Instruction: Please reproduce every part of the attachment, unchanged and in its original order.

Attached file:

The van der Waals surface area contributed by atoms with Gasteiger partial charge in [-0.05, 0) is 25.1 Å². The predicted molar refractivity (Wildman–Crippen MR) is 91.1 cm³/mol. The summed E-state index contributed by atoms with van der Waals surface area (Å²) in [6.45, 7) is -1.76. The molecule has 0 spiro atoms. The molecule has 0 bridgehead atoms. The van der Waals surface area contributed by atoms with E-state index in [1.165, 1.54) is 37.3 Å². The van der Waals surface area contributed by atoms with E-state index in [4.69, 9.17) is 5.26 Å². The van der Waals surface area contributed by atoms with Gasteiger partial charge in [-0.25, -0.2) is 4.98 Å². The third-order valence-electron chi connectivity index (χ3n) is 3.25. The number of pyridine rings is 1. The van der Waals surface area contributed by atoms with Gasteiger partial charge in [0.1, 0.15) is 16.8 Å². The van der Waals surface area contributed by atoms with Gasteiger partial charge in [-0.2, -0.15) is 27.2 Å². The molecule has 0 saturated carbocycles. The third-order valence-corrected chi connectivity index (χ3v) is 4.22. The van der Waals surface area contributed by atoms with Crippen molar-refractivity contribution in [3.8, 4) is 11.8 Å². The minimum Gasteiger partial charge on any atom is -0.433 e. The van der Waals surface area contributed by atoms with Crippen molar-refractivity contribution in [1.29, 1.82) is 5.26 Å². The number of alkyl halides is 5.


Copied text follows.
The van der Waals surface area contributed by atoms with Gasteiger partial charge in [-0.05, 0) is 25.1 Å². The predicted molar refractivity (Wildman–Crippen MR) is 91.1 cm³/mol. The summed E-state index contributed by atoms with van der Waals surface area (Å²) in [6.45, 7) is -1.76. The molecule has 0 spiro atoms. The molecule has 0 bridgehead atoms. The van der Waals surface area contributed by atoms with E-state index in [1.165, 1.54) is 37.3 Å². The van der Waals surface area contributed by atoms with E-state index in [4.69, 9.17) is 5.26 Å². The van der Waals surface area contributed by atoms with Gasteiger partial charge in [-0.25, -0.2) is 4.98 Å². The third-order valence-electron chi connectivity index (χ3n) is 3.25. The number of pyridine rings is 1. The van der Waals surface area contributed by atoms with Gasteiger partial charge in [0.1, 0.15) is 16.8 Å². The van der Waals surface area contributed by atoms with Gasteiger partial charge in [-0.2, -0.15) is 27.2 Å². The molecule has 0 saturated carbocycles. The third-order valence-corrected chi connectivity index (χ3v) is 4.22. The van der Waals surface area contributed by atoms with Crippen molar-refractivity contribution in [3.8, 4) is 11.8 Å². The minimum Gasteiger partial charge on any atom is -0.433 e. The van der Waals surface area contributed by atoms with Crippen molar-refractivity contribution in [1.29, 1.82) is 5.26 Å². The number of alkyl halides is 5.